I spent some time yesterday playing with gouache paints so that I could see how I liked working with them as a possible candidate for my portable studio. Gouache is a water based medium; basically it is an opaque watercolor. While as an oil painter I wouldn't exactly call it opaque, it is more so than traditional watercolor. I've worked with many different water media before, including gouache, but it has been some time. Here's what I discovered:
My "oops" moments:
- Some of the colors don't behave at all like either watercolor or oils. In general the gouache colors were somewhat darker and took some experimenting to get the mix I wanted.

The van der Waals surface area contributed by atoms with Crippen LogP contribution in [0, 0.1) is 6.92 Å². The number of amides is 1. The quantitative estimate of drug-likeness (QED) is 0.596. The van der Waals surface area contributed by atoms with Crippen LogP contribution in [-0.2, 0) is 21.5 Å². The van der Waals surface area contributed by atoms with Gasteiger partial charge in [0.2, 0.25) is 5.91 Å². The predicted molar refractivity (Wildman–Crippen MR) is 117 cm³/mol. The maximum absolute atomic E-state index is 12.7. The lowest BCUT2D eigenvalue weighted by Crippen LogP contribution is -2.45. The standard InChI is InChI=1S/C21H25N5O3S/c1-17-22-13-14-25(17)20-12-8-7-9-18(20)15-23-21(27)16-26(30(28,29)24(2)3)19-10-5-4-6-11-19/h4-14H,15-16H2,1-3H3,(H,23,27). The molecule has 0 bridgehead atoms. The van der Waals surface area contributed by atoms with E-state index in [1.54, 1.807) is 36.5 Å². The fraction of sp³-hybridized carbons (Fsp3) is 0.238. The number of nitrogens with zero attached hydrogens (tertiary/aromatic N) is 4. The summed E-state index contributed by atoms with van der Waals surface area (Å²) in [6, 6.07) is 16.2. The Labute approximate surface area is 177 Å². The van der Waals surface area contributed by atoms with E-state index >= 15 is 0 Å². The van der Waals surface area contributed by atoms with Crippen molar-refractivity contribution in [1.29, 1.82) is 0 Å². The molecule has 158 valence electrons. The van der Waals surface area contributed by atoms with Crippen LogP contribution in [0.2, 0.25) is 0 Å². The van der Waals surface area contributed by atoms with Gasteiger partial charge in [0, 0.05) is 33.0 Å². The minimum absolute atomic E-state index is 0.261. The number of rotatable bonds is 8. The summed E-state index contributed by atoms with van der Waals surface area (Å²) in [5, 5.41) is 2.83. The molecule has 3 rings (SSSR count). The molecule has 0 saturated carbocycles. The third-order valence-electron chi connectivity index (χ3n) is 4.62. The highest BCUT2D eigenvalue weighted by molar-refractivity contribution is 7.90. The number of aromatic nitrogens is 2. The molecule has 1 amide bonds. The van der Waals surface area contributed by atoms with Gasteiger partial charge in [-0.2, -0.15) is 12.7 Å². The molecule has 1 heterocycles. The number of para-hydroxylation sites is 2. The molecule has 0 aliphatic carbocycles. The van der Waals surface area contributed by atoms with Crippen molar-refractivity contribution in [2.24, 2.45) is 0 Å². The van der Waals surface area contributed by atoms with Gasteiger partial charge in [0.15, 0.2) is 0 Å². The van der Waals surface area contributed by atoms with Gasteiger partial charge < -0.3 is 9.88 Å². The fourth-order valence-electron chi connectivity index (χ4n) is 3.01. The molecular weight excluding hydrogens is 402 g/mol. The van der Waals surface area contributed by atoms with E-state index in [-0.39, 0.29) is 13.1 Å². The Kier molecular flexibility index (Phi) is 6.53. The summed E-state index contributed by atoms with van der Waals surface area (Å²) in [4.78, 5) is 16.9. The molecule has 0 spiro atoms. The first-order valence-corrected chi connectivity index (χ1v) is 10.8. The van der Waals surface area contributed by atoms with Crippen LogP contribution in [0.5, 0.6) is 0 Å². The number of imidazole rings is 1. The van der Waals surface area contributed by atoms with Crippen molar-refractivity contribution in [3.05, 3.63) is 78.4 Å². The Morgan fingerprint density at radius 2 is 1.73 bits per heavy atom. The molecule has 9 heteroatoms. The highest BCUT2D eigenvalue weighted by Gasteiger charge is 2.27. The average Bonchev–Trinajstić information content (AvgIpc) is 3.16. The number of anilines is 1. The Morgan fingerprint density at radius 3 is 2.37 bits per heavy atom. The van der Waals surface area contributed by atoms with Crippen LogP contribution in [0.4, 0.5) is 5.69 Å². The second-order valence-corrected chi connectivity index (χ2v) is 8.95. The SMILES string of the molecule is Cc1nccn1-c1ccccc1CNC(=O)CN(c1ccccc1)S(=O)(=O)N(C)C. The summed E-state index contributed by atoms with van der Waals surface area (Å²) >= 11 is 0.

- The paint dries very quickly! In the future I may rethink squeezing out big blobs on my palette all at once (an overzealous oil painter's habit.) If I painted with these outdoors, I'd definitely need a spray bottle or drying retardant to keep my paints moist and fluid while working in the open air.
My "hey, cool!" moments:
- A very forgiving medium that is easy to work with. Most mistakes can be "lifted off" with water and brush. The opaqueness allows you to paint over certain passages and change the composition (something not so easily done with watercolor.)
- Versatile- can be mixed with watercolor and pen and ink. Acts as a watercolor for washes, but can also be laid down more opaquely and mixed with white.
- Easy cleanup. Like watercolor, just a little soap and water does the trick.
Gouache paintings are treated the same as watercolors in terms of care and framing. They should be displayed under glass and kept out of direct sunlight for best longevity. Gouaches tend to like a rigid surface, so a heavy paper or mat board is a good substrate for this medium. Here is a little painting I did of the Provincial countryside: